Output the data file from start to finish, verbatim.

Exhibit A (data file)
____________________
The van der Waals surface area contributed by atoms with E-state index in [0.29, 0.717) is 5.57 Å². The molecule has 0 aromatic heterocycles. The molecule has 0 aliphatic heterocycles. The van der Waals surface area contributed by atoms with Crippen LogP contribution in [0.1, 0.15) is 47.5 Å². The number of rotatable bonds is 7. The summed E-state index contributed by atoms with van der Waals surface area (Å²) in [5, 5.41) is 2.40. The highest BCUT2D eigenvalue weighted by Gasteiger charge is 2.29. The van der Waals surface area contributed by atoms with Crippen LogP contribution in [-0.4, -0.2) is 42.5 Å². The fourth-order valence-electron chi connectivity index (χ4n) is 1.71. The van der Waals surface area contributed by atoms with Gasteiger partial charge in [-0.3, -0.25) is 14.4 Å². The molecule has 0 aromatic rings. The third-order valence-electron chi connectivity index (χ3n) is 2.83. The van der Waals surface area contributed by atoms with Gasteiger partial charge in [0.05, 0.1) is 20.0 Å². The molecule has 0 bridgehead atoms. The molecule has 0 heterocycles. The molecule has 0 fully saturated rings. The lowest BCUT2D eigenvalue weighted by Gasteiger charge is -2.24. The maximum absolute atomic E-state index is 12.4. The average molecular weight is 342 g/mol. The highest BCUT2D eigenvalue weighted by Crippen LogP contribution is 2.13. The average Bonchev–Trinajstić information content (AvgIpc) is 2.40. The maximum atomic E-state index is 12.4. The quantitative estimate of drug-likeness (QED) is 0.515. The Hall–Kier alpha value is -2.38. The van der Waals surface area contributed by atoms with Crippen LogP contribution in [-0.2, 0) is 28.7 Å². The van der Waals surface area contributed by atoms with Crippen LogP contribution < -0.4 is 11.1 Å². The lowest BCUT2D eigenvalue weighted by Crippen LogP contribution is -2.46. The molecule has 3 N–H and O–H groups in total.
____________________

The van der Waals surface area contributed by atoms with E-state index in [0.29, 0.717) is 5.57 Å². The molecule has 0 aromatic heterocycles. The molecule has 0 aliphatic heterocycles. The van der Waals surface area contributed by atoms with Crippen LogP contribution in [0.1, 0.15) is 47.5 Å². The number of rotatable bonds is 7. The summed E-state index contributed by atoms with van der Waals surface area (Å²) in [5, 5.41) is 2.40. The highest BCUT2D eigenvalue weighted by Gasteiger charge is 2.29. The van der Waals surface area contributed by atoms with Crippen LogP contribution in [-0.4, -0.2) is 42.5 Å². The fourth-order valence-electron chi connectivity index (χ4n) is 1.71. The van der Waals surface area contributed by atoms with Gasteiger partial charge in [-0.3, -0.25) is 14.4 Å². The molecule has 0 aromatic rings. The third-order valence-electron chi connectivity index (χ3n) is 2.83. The van der Waals surface area contributed by atoms with Gasteiger partial charge in [0.05, 0.1) is 20.0 Å². The molecule has 0 bridgehead atoms. The molecule has 0 heterocycles. The molecule has 0 fully saturated rings. The lowest BCUT2D eigenvalue weighted by Gasteiger charge is -2.24. The maximum absolute atomic E-state index is 12.4. The average molecular weight is 342 g/mol. The highest BCUT2D eigenvalue weighted by Crippen LogP contribution is 2.13. The average Bonchev–Trinajstić information content (AvgIpc) is 2.40. The maximum atomic E-state index is 12.4. The quantitative estimate of drug-likeness (QED) is 0.515. The Hall–Kier alpha value is -2.38. The van der Waals surface area contributed by atoms with Crippen LogP contribution in [-0.2, 0) is 28.7 Å². The van der Waals surface area contributed by atoms with Crippen LogP contribution < -0.4 is 11.1 Å². The lowest BCUT2D eigenvalue weighted by Crippen LogP contribution is -2.46. The molecule has 3 N–H and O–H groups in total.